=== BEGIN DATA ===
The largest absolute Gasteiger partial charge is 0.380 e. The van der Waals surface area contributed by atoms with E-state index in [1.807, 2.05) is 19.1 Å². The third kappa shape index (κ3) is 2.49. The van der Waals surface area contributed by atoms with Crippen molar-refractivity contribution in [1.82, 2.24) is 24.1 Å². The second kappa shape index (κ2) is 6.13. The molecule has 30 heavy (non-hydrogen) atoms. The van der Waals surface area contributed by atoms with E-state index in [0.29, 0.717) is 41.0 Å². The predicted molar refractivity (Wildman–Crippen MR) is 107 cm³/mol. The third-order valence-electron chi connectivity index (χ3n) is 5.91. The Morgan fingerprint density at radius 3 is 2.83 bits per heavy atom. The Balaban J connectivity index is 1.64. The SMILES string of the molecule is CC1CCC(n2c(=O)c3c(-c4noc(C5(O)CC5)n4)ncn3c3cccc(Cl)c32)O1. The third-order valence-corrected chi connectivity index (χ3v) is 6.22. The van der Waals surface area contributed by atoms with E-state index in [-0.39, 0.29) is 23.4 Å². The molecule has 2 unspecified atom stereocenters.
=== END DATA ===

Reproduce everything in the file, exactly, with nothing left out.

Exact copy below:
The largest absolute Gasteiger partial charge is 0.380 e. The van der Waals surface area contributed by atoms with E-state index in [1.807, 2.05) is 19.1 Å². The third kappa shape index (κ3) is 2.49. The van der Waals surface area contributed by atoms with Crippen molar-refractivity contribution in [1.82, 2.24) is 24.1 Å². The second kappa shape index (κ2) is 6.13. The molecule has 30 heavy (non-hydrogen) atoms. The van der Waals surface area contributed by atoms with E-state index in [0.29, 0.717) is 41.0 Å². The predicted molar refractivity (Wildman–Crippen MR) is 107 cm³/mol. The third-order valence-electron chi connectivity index (χ3n) is 5.91. The Morgan fingerprint density at radius 3 is 2.83 bits per heavy atom. The Balaban J connectivity index is 1.64. The SMILES string of the molecule is CC1CCC(n2c(=O)c3c(-c4noc(C5(O)CC5)n4)ncn3c3cccc(Cl)c32)O1. The third-order valence-corrected chi connectivity index (χ3v) is 6.22. The van der Waals surface area contributed by atoms with E-state index in [-0.39, 0.29) is 23.4 Å². The molecule has 2 unspecified atom stereocenters.